Draft rules for how the Fair Work Commission will deal with
bullying complaints have been released for public comment.
How the Fair Work Commission proposes to handle bullying
Application and initial assessment
The worker lodges the application. The application is checked to
ensure it is complete and valid, and then served on the employer /
principal, and, in most cases, the alleged bullies. Where feasible,
contact will be made with the employer / principal. All will be
given an opportunity to be heard, before any substantive
The anti-bullying team gives the Panel Head a report outlining
whether the matter involves any potential jurisdictional issues,
the nature of the alleged conduct, whether it may be suitable for
mediation, factors that might indicate the degree of urgency and
other relevant factors that would inform a decision about the
assignment of the application.
Those factors are not spelt out, but we would hope that
consideration would be given at this stage to whether the worker
has utilised internal resolution options, or if any ongoing
internal investigation is still to be completed.
The Panel Head then decides if the matter will be assigned to a
Member for mediation or determination.
This is confidential and voluntary, and will only be proposed
where it is appropriate, having regard to the nature of the parties
and the allegations made in the application. The aim will be to
resolve the issues so the parties can have constructive and
co-operative relationships with each other.
If mediation isn't pursued, or it doesn't resolve the
complaint, the complaint will go to hearing (which, unlike
mediation, will generally be public).
Generally, the Member will convene a preliminary conference of
relevant parties with a view to understanding the issues involved,
the position of the parties and the best approach to the matter.
Conciliation or mediation could also be pursued at this stage.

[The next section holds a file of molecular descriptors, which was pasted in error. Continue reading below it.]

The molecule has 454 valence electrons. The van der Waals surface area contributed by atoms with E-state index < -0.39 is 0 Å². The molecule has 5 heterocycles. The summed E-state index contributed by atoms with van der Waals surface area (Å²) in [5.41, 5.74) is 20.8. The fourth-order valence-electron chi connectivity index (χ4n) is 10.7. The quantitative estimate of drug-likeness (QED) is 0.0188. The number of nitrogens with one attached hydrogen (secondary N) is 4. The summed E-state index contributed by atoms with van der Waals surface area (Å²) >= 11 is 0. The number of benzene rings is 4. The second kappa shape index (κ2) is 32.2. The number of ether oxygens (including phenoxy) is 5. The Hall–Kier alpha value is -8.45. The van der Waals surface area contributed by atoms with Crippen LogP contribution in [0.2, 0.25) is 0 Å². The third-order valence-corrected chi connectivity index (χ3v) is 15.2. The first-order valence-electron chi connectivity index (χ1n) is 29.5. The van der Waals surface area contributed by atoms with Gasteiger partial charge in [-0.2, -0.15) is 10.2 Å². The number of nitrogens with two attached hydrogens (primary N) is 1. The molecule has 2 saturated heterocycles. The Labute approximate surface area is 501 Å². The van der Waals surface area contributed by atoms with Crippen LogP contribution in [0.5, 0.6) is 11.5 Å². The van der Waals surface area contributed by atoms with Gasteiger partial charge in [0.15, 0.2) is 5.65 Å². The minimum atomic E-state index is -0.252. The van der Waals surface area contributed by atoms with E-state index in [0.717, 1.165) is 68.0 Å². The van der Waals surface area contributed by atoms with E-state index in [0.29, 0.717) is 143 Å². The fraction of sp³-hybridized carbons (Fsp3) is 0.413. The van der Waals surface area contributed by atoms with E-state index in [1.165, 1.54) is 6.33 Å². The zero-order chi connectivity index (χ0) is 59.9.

Giving feedback to the Fair Work Commission
There is no set date for comments to be submitted, but the
Commission has said it would appreciate any initial feedback by mid
to late December in time for the start of the new anti-bullying
jurisdiction on 1 January 2013.
The Commission acknowledges this is new territory for everyone,
and so it will review the new system in July 2014 and again in
There has been some disquiet about the possible complexities for
employers, including the prospect of dealing with claims lodged by
the worker in the Commission and at the state level, or having its
own internal investigations cut short.
The Minister for Industrial Relations, Eric Abetz, has also left
the door open to legislative reforms, saying earlier this month,
"We said there should be a filter for the bullying claims and
to the credit of the Fair Work Commission, they are putting in
rules and systems that may well provide that filter. Now we are
prepared to legislate (but) if the Fair Work Commission can achieve
the same outcome by rules and procedures, I will just say well done
Clayton Utz communications are intended to provide
commentary and general information. They should not be relied upon
as legal advice. Formal legal advice should be sought in particular
transactions or on matters of interest arising from this bulletin.
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